That the Lord Jesus Christ should have a people, in whom he should be eternally glorified, was the original promise made by the Father to the Son. "Ask of me, and I shall give thee the heathen for thine inheritance, and the uttermost parts of the earth for thy possession" (Psalm 2:8). This was "the joy that was set before him, for which he endured the cross, despising the shame." This was "the purchased possession," "the travail of his soul," and the reward of his humiliation and sufferings (Phil. 2:9, 10). This people form the members of his mystical body, all of which were written in his book, the book of life, when as yet, as regards their actual existence, there was none of them (Psalm 139:16). All these were given to him in eternity, when he was constituted their covenant Head in the everlasting covenant, ordered in all things, and sure. They thus became, in prospect of his incarnation, "members of his body, of his flesh, and of his bones." How touchingly did the blessed Redeemer remind his Father of those covenant transactions, when he said in his memorable prayer, "I pray for them: I pray not for the world, but for them which thou hast given me; for they are thine. And all mine are thine, and thine are mine; and I am glorified in them." Being thus given to Christ, and constituted members of his mystical body, they can no more perish than Christ himself. He is their Head; and as he is possessed of all power, full of all love, filled with all wisdom, and replete with all mercy, grace, and truth, how can he, how will he, suffer any of his members to fall out of his body, and be lost to him as well as to themselves? Will any man willingly suffer his eye, or his hand, or his foot, or even the tip of his little finger, to be taken out or cut off? If any member of our body perish, if we lose an arm or a leg, it is because we have not power to prevent it. But all power belongs to Christ, in heaven and in earth; and therefore no one member of his mystical body can perish for want of power in him to save it.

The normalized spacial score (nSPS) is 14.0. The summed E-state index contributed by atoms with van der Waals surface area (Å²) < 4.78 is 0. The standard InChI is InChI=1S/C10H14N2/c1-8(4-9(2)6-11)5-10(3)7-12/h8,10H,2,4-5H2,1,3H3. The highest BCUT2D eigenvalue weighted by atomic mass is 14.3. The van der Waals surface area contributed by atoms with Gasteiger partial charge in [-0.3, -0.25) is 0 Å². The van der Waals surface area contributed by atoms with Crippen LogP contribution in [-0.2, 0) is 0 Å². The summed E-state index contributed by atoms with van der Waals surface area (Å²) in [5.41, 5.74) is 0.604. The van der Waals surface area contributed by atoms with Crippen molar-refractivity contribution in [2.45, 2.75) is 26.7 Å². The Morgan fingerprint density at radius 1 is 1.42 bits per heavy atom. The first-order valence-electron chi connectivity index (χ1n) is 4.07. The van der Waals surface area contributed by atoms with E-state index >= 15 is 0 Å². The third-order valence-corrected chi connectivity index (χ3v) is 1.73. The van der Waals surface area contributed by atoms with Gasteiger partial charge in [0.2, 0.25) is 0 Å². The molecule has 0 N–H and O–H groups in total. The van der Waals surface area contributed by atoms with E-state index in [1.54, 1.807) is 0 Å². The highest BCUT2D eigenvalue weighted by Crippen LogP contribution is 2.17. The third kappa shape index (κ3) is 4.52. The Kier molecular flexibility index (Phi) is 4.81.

But however truly blessed this doctrine is, it is only when we are quickened and made alive unto God by a spiritual birth that we savingly and experimentally know and realise it; and we are, for the most part, led into it thus. We are first made to feel our need of Christ as a Saviour from the wrath to come, from the fear of death, the curse of the law, and the accusations of a guilty conscience.
When enabled, by the blessed Spirit's operations, to receive him into our heart, by faith, as the Christ of God, and to realise in some measure an interest in him, we are then taught to feel our need of continual supplies of grace and strength out of his fulness. For we have to learn something of the depths of the fall, of the evils of our heart, of the temptations of Satan, of the strength of sin, of our own weakness and worthlessness; and as every fresh discovery of our helplessness and wretchedness makes a way for looking to and hanging upon him, we become more and more dependent on him as of God made unto us wisdom, righteousness, sanctification, and redemption.